Look to the left. What do you see? One of the worst album covers of the year is what I see, and thus my expectations for Empress of the Cold Stars, the second release from Finland’s Perpetual Rage, are tempered. The fact that I’m reviewing this is a mixed blessing: on the one hand, we here at AMG aren’t subjecting you to a review of Wizard’s newest, since we didn’t get it. On the other hand, there’s this. So let’s sit back, buckle up, and figure out if the band plays as if they are in a perpetual rage, or if listening to this multiple times over the span of a week puts me in one. And let’s take a stab at the cliché “you can’t judge a book by its cover.”
Empress of the Cold Stars opens with the epic-sounding “Dragonlancer.” I don’t know if it’s a Dungeons & Dragons song, but it starts big for the first 45 seconds, with foreboding synth patches leading into pounding double bass drums and a thick riff. So those first 45 seconds are pretty good, but then the vocals come in, and things fall apart in a hurry. It’s like being on a date, and the girl is fairly nice, and pretty enough, and then you look closer and woah! She’s only got three fingers. Dammit, you think. But while in that case I could just move on, here I need to soldier on. Sadly, there’s no point in describing standout tracks here, because there aren’t any. Check out the video for “Mesmeric Silence” I have graciously included below, and you’ll hear what I mean. The best thing I can say about the rest of the album is that all the other songs are shorter.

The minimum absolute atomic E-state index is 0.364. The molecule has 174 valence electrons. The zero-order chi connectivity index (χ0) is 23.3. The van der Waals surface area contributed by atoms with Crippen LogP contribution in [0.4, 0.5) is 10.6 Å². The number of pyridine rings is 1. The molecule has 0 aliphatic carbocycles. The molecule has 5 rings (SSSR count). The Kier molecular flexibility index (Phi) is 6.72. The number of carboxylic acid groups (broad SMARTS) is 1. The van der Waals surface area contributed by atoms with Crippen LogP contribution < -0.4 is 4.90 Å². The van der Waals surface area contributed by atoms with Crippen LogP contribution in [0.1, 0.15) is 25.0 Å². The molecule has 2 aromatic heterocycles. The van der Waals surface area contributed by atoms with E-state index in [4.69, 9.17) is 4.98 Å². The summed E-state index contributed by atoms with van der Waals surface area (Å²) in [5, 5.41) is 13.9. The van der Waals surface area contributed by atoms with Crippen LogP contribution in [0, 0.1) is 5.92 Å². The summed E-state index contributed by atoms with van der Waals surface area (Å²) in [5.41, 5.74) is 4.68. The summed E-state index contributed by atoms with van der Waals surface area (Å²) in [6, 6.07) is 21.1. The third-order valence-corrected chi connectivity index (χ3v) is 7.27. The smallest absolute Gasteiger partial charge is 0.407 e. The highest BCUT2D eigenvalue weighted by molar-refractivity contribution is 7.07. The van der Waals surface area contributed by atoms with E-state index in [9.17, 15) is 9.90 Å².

The best way to describe Perpetual Rage is to say the band sounds like an amateur version of Bruce Dickinson in his solo days. Empress of the Cold Stars is Chemical Wedding written by beginners. The songs flow poorly, the drumming is stilted and unmusical, completely lacking feel, and the vocals, while clearly influenced by Sir Bruce, are basically a bad karaoke version thereof. There are blatantly obvious Iron Maiden/Bruce Dickinson influences here, but the band just doesn’t have the talent to come close to paying proper homage to the metal gods. Singer Tomi Viiltola is the biggest problem, a man who has clearly had no vocal training and hasn’t put much effort into self-improvement, but does his not-very-good best to channel his inner Bruce. Kari Hyvärinen, despite having an umlaut in his name, has less feel behind the drum kit than a man with his fingertips sanded off. Whomever is playing bass is unobtrusive and inconsequential. Being a bass player myself (who isn’t), I’ll be charitable and leave him out of this.
The best part of the band is guitarist Petri Hallikainen, who actually possesses some talent. His guitar tone is solid, his riffs can be infectious, he shows some originality in his solos, and he’s got the most musical feel out of anyone in the band. Sadly, he’s overshadowed by the badness described above. But there are a ton of bands in Finland, and maybe he can latch onto a good one based on his body of work. Hallikainen is the one who allows the songs on Empress of the Cold Stars to come even remotely close to a Bruce Dickinson solo record, meaning he could be a Finnish Roy Z.
So when it’s all said and done, yes, in this case you absolutely can judge a book by its cover. And while Empress of the Cold Stars doesn’t put me in a perpetual rage, it does make me kind of sad – sad that I didn’t carry on in my old band days to write songs as shitty as these and somehow garner record label attention. After a week of Perpetual Rage, I was left wishing that damned Wizard promo had shown up after all…